When referring to people who are Chinese (by origin), but are Canadian citizens (by nationality), which one should I use: "Canadian Chinese", or "Chinese Canadians"?

Is there any difference between the two?

How about those Canadians who have gained Chinese nationality having lived in China for a certain period of time. Can they be referred to as "Canadian Chinese"?
matter of taste to me.

After the Trianon Peace Treaty in 1920, Hungary has lost 65% percent of its territiories.

Consequently, many Hungarians started to live in a country other than the one they lived in the day before.

We refer to them by saying Hungarians in Romania, Hungarians in Serbia, Hungarians in Slovakia, Hungarians in Ukran, etc. even though the latter country is where they have/had been living man and boy.
As I understand it, the first term refers to ethnicity, the second to citizenship - hence Chinese Canadians if you are referring to Canadians of Chinese descent (similarly, African American) but Canadian Chinese if you are referring to people living in China of Canadian descent.
Teachers: We supply a list of EFL job vacancies
Hi Ruby Rose,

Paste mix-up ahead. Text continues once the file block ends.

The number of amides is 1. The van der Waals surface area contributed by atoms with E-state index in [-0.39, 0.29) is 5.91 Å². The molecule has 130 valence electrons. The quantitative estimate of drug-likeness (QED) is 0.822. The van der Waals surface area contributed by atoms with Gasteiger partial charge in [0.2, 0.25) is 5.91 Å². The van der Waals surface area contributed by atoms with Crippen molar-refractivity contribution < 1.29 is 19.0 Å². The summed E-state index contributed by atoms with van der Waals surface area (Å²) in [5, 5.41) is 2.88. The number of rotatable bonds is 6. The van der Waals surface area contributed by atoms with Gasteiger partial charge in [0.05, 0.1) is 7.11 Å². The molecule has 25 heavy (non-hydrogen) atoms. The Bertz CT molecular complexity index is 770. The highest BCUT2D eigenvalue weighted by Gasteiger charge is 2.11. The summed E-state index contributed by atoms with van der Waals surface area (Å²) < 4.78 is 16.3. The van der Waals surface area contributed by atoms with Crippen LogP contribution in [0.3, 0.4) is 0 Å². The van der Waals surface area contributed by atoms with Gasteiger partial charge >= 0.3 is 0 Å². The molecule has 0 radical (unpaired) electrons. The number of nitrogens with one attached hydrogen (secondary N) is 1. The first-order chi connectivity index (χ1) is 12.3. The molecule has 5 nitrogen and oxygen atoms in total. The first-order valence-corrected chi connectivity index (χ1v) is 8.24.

I'm not quite sure anymore, that's why I have deleted my post. But your example with the African American makes my hypothesis sound correctly.
But it's confusing though, because you could also say: smbdy is a chinese with a canadian citizenship, hence he is a canadian chinese. However it also sounds correctly if we say: smbdy's a chinese canadian, if referring to smbdy's origin.
Maybe it depends on which information we want to give.

Or maybe, we should just wait for the teachers to reply Emotion: big smile
I'm not sure that there is a definite pattern to follow.

In most cases, I don't think people often define themselves in this way very often. It's not often that you have to define both someone's nationality and their ethnic origin in one go. It does seem to be a more common thing in America (all those African-Americans, Irish-Americans etc etc but I'd say that also tends to be further down the family line rather than people who have just taken citizenship, but that's just my perception).

I've only heard this combining of nationalities commonly done for two groups in the UK; 'British-Asians' and 'black-Britons', and they have opposite orders for ethnicity and nationality! Most people I know who have taken on British citizenship tend to either consider themselves both their original nationality and British without needing to need to mix the two descriptions together.
<editorial comment>

Nona, for what it's worth, my father feels that the hyphen is a barrier to community unity when it comes before the word -American. How many generations have to live somewhere before your just from "there."

- from the eighth generation German-American and second generation Polish-American mixture. Or just "an American."

</editorial comment>
Students: We have free audio pronunciation exercises.
I agree with you and your dad Emotion: big smile

Americans coming over here and saying 'I'm Irish' or 'I'm English' just because that's where their ancestors came from 100 years ago get right up people's noses over here.